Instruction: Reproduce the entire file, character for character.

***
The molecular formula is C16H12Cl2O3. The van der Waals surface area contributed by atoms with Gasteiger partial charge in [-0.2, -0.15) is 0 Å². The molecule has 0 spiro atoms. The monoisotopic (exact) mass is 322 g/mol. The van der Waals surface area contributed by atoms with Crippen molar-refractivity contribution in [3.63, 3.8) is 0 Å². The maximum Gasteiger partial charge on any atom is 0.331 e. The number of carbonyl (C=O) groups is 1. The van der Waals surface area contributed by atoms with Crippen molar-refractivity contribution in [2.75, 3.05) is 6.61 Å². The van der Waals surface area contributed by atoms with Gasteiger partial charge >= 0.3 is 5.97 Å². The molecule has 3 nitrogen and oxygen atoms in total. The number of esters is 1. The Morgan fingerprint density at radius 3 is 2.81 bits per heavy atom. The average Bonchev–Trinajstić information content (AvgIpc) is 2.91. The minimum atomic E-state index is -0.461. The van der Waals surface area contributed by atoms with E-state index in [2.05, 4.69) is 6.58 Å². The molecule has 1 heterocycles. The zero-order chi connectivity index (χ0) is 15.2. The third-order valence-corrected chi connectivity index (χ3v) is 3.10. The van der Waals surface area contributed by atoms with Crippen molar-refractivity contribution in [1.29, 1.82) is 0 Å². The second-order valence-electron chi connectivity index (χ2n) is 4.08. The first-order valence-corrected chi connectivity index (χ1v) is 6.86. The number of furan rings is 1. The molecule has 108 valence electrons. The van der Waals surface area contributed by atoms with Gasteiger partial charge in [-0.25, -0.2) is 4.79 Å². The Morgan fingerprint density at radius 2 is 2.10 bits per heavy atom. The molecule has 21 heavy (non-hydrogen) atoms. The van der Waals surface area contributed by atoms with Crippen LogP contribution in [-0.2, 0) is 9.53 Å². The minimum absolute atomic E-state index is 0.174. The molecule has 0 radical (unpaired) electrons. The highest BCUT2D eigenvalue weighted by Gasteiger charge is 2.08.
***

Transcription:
The molecular formula is C16H12Cl2O3. The van der Waals surface area contributed by atoms with Gasteiger partial charge in [-0.2, -0.15) is 0 Å². The molecule has 0 spiro atoms. The monoisotopic (exact) mass is 322 g/mol. The van der Waals surface area contributed by atoms with Crippen molar-refractivity contribution in [3.63, 3.8) is 0 Å². The maximum Gasteiger partial charge on any atom is 0.331 e. The number of carbonyl (C=O) groups is 1. The van der Waals surface area contributed by atoms with Crippen molar-refractivity contribution in [2.75, 3.05) is 6.61 Å². The van der Waals surface area contributed by atoms with Gasteiger partial charge >= 0.3 is 5.97 Å². The molecule has 3 nitrogen and oxygen atoms in total. The number of esters is 1. The Morgan fingerprint density at radius 3 is 2.81 bits per heavy atom. The average Bonchev–Trinajstić information content (AvgIpc) is 2.91. The minimum atomic E-state index is -0.461. The van der Waals surface area contributed by atoms with E-state index in [2.05, 4.69) is 6.58 Å². The molecule has 1 heterocycles. The zero-order chi connectivity index (χ0) is 15.2. The third-order valence-corrected chi connectivity index (χ3v) is 3.10. The van der Waals surface area contributed by atoms with Crippen molar-refractivity contribution in [1.29, 1.82) is 0 Å². The second-order valence-electron chi connectivity index (χ2n) is 4.08. The first-order valence-corrected chi connectivity index (χ1v) is 6.86. The number of furan rings is 1. The molecule has 108 valence electrons. The van der Waals surface area contributed by atoms with Gasteiger partial charge in [-0.25, -0.2) is 4.79 Å². The Morgan fingerprint density at radius 2 is 2.10 bits per heavy atom. The molecule has 21 heavy (non-hydrogen) atoms. The van der Waals surface area contributed by atoms with Crippen LogP contribution in [-0.2, 0) is 9.53 Å². The minimum absolute atomic E-state index is 0.174. The molecule has 0 radical (unpaired) electrons. The highest BCUT2D eigenvalue weighted by Gasteiger charge is 2.08.